I listened a bit early this morning to radio program discussing clean energy - given that the fossil fuel industry is so adapt at controlling the discussion here, there were a couple of points of interest -
The US military is leading the shift to energy independence on their bases - sort of a competition between base commanders to see who can come up with the best solutions. Seems that everybody in the military is well aware that the wars in the middle east are resource wars. A huge number of returning vets are starting up clean energy companies as well.
(Reuters) - German solar power plants produced a world record 22 gigawatts of electricity per hour - equal to 20 nuclear power stations at full capacity - through the midday hours on Friday and Saturday, the head of a renewable energy think tank said.
The German government decided to abandon nuclear power after the Fukushima nuclear disaster last year, closing eight plants immediately and shutting down the remaining nine by 2022.
They will be replaced by renewable energy sources such as wind, solar and bio-mass.
Norbert Allnoch, director of the Institute of the Renewable Energy Industry (IWR) in Muenster, said the 22 gigawatts of solar power per hour fed into the national grid on Saturday met nearly 50 percent of the nation's midday electricity needs.
"Never before anywhere has a country produced as much photovoltaic electricity," Allnoch told Reuters. "Germany came close to the 20 gigawatt (GW) mark a few times in recent weeks. But this was the first time we made it over."
The record-breaking amount of solar power shows one of the world's leading industrial nations was able to meet a third of its electricity needs on a work day, Friday, and nearly half on Saturday when factories and offices were closed.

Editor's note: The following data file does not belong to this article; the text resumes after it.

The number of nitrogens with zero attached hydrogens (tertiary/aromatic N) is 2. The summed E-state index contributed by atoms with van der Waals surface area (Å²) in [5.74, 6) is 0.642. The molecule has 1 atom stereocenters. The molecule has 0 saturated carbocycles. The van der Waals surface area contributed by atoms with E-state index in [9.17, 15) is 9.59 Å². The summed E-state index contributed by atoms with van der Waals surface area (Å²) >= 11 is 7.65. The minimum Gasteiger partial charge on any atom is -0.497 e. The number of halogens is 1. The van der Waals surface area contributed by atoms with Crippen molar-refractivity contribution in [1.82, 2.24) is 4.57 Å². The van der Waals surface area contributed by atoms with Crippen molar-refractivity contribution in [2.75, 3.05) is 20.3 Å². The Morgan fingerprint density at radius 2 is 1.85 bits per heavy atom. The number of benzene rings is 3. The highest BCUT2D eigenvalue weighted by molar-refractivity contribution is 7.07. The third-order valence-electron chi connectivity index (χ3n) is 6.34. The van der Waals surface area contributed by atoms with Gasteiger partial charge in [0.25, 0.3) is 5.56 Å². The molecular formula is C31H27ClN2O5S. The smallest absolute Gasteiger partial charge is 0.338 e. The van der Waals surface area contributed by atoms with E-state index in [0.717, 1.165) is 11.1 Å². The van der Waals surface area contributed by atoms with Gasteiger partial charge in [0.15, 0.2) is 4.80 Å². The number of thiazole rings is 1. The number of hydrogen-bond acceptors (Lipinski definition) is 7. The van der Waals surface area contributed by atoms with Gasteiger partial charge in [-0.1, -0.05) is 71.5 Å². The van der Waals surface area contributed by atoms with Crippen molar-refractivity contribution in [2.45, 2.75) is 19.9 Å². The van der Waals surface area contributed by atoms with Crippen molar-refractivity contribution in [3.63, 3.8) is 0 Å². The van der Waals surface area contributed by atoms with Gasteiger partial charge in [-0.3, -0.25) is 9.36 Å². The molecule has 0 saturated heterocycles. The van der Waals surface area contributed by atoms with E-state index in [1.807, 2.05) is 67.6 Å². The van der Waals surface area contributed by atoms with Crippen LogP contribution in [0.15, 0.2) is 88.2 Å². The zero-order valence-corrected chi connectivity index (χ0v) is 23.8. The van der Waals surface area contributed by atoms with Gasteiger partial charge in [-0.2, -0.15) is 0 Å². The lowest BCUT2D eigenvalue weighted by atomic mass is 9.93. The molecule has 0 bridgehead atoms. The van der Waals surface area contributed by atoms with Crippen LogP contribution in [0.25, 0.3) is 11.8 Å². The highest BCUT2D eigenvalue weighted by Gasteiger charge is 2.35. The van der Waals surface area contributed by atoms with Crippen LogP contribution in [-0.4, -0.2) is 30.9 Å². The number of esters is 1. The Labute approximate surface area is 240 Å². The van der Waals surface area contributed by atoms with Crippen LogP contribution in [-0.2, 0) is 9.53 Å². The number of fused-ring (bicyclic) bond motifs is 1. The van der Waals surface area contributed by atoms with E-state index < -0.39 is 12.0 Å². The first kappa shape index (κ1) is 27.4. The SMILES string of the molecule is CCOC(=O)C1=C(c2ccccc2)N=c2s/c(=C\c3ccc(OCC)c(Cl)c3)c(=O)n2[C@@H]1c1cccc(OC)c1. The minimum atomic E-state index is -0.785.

FUENTES DE ANDALUCIA, Spain: A unique thermosolar power station in southern Spain can shrug off cloudy days: energy stored when the sun shines lets it produce electricity even during the night.
The Gemasolar station, up and running since last May, stands out in the plains of Andalusia.
From the road between Seville and Cordoba, one can see its central tower lit up like a beacon by 2,600 solar mirrors, each 120 square metres (1,290 square feet), that surround it in an immense 195-hectare (480-acre) circle.
"It is the first station in the world that works 24 hours a day, a solar power station that works day and night!" said Santago Arias, technical director of Torresol Energy, which runs the station.
The mechanism is "very easy to explain," he said: the panels reflect the suns rays on to the tower, transmitting energy at an intensity 1,000 times higher than that of the sun's rays reaching the earth.
Energy is stored in a vat filled with molten salts at a temperature of more than 500 degrees C (930 F). Those salts are used to produce steam to turn the turbines and produce electricity.
It is the station's capacity to store energy that makes Gemasolar so different because it allows the plant to transmit power during the night, relying on energy it has accumulated during the day.
"I use that energy as I see fit, and not as the sun dictates," Arias explained.
As a result, the plant produces 60 percent more energy than a station without storage capacity because it can work 6,400 hours a year compared to 1,200-2,000 hours for other solar power stations, he said.